Cool image time! The image on the right, reduced in resolution to show here, is the highest resolution image that Cassini has taken of the Saturn moon Epimetheus, taken from only 9,300 miles away on February 21, 2017.
Epimetheus (70 miles or 113 kilometers across) is too small for its gravity to hold onto an atmosphere. It is also too small to be geologically active. There is therefore no way to erase the scars from meteor impacts, except for the generation of new impact craters on top of old ones.
Below is the inset at full resolution, showing several craters, with ponds of dust on their floor. Overall, the surface of this tiny moon looks soft. The craters are all shallow, as if any impact merely plunged into a blob of ice cream. Any ejecta from those impacts eventually rained back down, and then settled slowly in the moon’s low points, forming those ponds of dust.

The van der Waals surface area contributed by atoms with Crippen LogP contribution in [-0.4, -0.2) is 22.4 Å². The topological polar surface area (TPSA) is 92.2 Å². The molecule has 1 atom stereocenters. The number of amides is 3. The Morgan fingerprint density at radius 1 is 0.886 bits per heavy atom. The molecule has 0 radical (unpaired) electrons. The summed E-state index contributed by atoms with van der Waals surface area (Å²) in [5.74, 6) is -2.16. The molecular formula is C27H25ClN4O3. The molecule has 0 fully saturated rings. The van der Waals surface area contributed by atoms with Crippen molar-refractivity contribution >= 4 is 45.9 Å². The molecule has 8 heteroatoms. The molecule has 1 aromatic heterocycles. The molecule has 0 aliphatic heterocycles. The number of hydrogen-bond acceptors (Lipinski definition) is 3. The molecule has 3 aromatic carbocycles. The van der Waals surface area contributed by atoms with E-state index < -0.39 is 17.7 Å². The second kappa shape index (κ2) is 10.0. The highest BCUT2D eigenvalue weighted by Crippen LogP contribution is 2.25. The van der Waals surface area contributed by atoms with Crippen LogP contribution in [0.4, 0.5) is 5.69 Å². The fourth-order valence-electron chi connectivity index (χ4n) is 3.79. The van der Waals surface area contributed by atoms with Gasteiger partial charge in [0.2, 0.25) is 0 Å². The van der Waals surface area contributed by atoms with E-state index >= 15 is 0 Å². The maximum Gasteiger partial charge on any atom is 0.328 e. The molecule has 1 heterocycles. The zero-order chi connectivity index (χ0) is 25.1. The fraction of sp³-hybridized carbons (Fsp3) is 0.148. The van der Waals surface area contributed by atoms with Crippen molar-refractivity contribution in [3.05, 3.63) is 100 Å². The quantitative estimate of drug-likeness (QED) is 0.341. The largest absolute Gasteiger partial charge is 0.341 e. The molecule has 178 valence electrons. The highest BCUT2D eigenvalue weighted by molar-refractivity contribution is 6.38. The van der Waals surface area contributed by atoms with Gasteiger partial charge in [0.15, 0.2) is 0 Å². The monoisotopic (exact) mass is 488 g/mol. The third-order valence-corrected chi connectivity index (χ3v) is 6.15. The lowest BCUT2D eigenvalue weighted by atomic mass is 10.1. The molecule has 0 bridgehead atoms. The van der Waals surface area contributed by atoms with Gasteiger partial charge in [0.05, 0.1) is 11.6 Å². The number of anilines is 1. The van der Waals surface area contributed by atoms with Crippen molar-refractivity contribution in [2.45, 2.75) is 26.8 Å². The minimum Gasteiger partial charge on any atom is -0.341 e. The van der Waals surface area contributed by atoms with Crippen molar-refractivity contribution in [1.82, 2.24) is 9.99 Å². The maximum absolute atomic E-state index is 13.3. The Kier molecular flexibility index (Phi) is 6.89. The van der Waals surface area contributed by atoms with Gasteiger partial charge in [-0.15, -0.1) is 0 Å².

In many ways this image is very revealing, as it shows what the early accretion process of any planetary body will look like. Nor is this unique. Earlier images taken of the asteroid Eros by the NEAR probe saw many of these same features, as have images of Saturn’s other small moons. In the early stages, new material gets absorbed easily because it finds it easy to bore into the body of the newly formed and not very dense planetary body. There isn’t much ejecta, and what there is doesn’t fly that far away so that it can settle back down on the surface and add to the new body’s total mass.